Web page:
My Top 100: #49 – Little Big Planet

2008 – Sony Computer Entertainment Europe (PlayStation 3)


My relationship with this game didn’t start off all that well.  I usually know within those first few minutes of playing a game, without a shadow of a doubt, whether I’ll enjoy it or not.  I’m currently playing through Assassin’s Creed, wondering if it’ll get good any time soon…  I’m guessing that it won’t.

In any case, Little Big Planet was one of those popular games that I was curious to see what the fuss was about (see AssCreed above).  I knew the art style and Sackboy’s insane amount of cuteness and customizability would be right up Anita’s alley, but I wasn’t that convinced.  I considered Sony to be the most “adult” of this generation of consoles, what with Microsoft releasing games like Viva Piñata and Banjo Kazooie, while Nintendo was being…  well, Nintendo.

How was I supposed to believe the house that God of War built could make a solid light-hearted platformer?



I borrowed the game from a co-worker, and I was struck by how different the controls felt…  much like the characters themselves, they felt cushiony.  I’m not sure how else to describe it, but Sackboy really does control like he’s a hacky sack with arms and legs.  This isn’t a major detriment, or anything, but if you’re used to the spot-on precision of the athletic speed and jumps in New Super Mario Bros. WiiLBP‘s slightly slower (but every bit as challenging) pace will take a bit of getting used to.

Not only did I not get *into* it, but I don’t think I actually *got* it right away.  It took me a couple playthroughs of the first few levels to really understand what they were trying to accomplish.  The levels were a bit dreary, the music was decidedly quirky, and a lot of the online content I played was slightly uninspired.

I guess I was just being my typical impatient self.

Levels start getting pretty challenging a little later in the game.  The whole “dragging” mechanic (where Sackboy can grab blocks or other things) combined with the game’s unique physics help create some extremely satisfying puzzles, and the co-op mode adds an extra layer of difficulty without making you want to chuck your controller at your wife in frustration!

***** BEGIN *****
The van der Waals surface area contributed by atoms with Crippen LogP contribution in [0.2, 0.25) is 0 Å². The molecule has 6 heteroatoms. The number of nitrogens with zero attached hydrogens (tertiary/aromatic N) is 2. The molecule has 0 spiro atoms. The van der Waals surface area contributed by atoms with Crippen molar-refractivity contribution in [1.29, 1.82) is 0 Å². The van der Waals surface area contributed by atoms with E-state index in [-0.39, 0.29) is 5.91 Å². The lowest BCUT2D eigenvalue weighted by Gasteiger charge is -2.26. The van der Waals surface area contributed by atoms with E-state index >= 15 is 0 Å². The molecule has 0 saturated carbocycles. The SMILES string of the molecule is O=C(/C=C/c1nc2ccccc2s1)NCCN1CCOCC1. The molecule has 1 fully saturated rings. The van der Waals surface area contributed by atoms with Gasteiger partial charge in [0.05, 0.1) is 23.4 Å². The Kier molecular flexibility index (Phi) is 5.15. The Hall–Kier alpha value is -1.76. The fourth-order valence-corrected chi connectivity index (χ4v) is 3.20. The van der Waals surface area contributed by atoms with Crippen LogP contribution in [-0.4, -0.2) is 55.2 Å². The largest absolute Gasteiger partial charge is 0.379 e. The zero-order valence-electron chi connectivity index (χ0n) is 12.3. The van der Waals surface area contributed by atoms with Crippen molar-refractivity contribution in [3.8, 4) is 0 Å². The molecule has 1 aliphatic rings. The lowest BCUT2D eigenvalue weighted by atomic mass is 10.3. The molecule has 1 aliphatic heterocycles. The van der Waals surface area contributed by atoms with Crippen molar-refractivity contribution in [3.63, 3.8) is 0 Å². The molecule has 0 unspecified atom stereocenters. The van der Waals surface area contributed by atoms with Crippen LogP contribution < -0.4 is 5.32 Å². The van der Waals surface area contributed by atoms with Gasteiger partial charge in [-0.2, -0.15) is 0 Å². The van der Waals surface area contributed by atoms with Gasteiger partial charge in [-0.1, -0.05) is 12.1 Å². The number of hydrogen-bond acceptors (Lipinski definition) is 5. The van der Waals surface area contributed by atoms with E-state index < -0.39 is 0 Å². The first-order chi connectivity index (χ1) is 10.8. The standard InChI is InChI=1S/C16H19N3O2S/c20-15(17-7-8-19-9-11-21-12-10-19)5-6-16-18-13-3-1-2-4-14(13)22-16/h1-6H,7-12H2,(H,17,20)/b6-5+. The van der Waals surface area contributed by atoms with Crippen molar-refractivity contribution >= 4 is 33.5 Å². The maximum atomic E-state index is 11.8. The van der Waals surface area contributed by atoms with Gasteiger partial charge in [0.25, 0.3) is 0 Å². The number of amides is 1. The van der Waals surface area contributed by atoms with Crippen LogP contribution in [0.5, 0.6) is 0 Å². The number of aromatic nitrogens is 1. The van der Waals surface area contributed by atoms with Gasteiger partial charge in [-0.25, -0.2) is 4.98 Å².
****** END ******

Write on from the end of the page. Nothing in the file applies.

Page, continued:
I’m looking at you, Donkey Kong Country Returns…


The online content, if you look in the right places, is actually pretty brilliant.  Aside from Sony’s costume and sticker DLC packages, which range from Disney to Metal Gear Solid and anywhere in between, the level editor allows for every Tom, Dick or Harriet to post and share their creations over the PlayStation Network.  Even though I could probably try my skills at designing a fun level of my own, there are TONS of people out there that are more creative than I am.  I was quite impressed by some of the levels I found online.  The fact that it’s a Sony game doesn’t mean the online content can’t be jam-packed with references to IP’s from other companies!

Seriously, there’s tons of Mario, Mega Man, Zelda and Contra stuff on there.  Not all of it good, mind you, but the game’s online level rating system should be a pretty good indicator.  The best level I actually played was one that made reference to several pop culture phenomenons at once; Indiana Jones, Jaws, Star Wars, Star Trek and a batch of others.  Pretty awesome!

Finally, the art style reminded me of a book I used to read when I was quite young, and although it was one I remember enjoying, it was one that also freaked me out a bit at the same time.  I’m 100% sure that it wasn’t Veggie Tales, or whatever that popular kids series is called.

It was a collection of pictures (not drawings) of vegetables with eyes, mouths and noses painted on.  Peppers, cucumbers, tomatoes, carrots, mushrooms; you name a common vegetable, and it was more than likely a character in the book.  Anyway, they were an adventurous bunch, and got themselves into a few pickles (HA!) along the way.

It was as though some guy was looking through his pantry one day, got bored and built “sets” for his veggies in his own kitchen, gave them faces and a story, took pictures, then sold it to a publishing company as a children’s book.  The way the veggies looked actually made me want to never touch vegetables again…

That explains a lot, actually.  Yay, meat!


Thanks to that book, this platter of beef tenderloin would be an acceptable meal, to me.
Also, once I find that book (it’s buried, but not buried too far), I’ll be sure to post pictures of it!

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